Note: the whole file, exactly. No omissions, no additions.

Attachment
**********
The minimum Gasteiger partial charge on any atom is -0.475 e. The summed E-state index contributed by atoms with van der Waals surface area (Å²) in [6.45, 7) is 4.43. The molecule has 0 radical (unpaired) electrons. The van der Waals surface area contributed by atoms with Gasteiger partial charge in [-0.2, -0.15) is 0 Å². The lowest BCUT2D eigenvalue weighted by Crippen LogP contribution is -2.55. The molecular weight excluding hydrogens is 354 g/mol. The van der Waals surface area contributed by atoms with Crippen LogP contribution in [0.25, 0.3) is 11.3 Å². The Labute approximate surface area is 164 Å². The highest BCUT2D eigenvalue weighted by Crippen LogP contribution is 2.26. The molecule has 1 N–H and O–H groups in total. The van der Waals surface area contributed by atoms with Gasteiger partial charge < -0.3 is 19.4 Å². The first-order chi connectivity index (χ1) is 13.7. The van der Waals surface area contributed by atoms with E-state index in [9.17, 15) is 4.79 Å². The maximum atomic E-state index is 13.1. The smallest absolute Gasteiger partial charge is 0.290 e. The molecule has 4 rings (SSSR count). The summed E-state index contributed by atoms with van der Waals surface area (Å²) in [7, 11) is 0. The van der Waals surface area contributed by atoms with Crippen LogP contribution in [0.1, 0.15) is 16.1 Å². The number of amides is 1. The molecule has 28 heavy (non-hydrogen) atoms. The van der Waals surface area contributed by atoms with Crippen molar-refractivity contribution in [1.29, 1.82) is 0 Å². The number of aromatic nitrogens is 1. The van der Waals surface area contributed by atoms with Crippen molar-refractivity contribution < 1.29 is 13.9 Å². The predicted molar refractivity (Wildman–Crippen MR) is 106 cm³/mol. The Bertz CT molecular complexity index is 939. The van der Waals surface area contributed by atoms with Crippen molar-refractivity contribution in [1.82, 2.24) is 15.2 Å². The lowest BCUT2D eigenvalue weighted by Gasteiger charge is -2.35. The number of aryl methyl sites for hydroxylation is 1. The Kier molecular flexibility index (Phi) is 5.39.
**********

The minimum Gasteiger partial charge on any atom is -0.475 e. The summed E-state index contributed by atoms with van der Waals surface area (Å²) in [6.45, 7) is 4.43. The molecule has 0 radical (unpaired) electrons. The van der Waals surface area contributed by atoms with Gasteiger partial charge in [-0.2, -0.15) is 0 Å². The lowest BCUT2D eigenvalue weighted by Crippen LogP contribution is -2.55. The molecular weight excluding hydrogens is 354 g/mol. The van der Waals surface area contributed by atoms with Crippen LogP contribution in [0.25, 0.3) is 11.3 Å². The Labute approximate surface area is 164 Å². The highest BCUT2D eigenvalue weighted by Crippen LogP contribution is 2.26. The molecule has 1 N–H and O–H groups in total. The van der Waals surface area contributed by atoms with Gasteiger partial charge < -0.3 is 19.4 Å². The first-order chi connectivity index (χ1) is 13.7. The van der Waals surface area contributed by atoms with E-state index in [9.17, 15) is 4.79 Å². The maximum atomic E-state index is 13.1. The smallest absolute Gasteiger partial charge is 0.290 e. The molecule has 4 rings (SSSR count). The summed E-state index contributed by atoms with van der Waals surface area (Å²) in [7, 11) is 0. The van der Waals surface area contributed by atoms with Crippen LogP contribution in [0.1, 0.15) is 16.1 Å². The number of amides is 1. The molecule has 28 heavy (non-hydrogen) atoms. The van der Waals surface area contributed by atoms with Crippen molar-refractivity contribution in [1.29, 1.82) is 0 Å². The number of aromatic nitrogens is 1. The van der Waals surface area contributed by atoms with Crippen molar-refractivity contribution < 1.29 is 13.9 Å². The predicted molar refractivity (Wildman–Crippen MR) is 106 cm³/mol. The Bertz CT molecular complexity index is 939. The van der Waals surface area contributed by atoms with Crippen molar-refractivity contribution in [1.82, 2.24) is 15.2 Å². The lowest BCUT2D eigenvalue weighted by Gasteiger charge is -2.35. The number of aryl methyl sites for hydroxylation is 1. The Kier molecular flexibility index (Phi) is 5.39.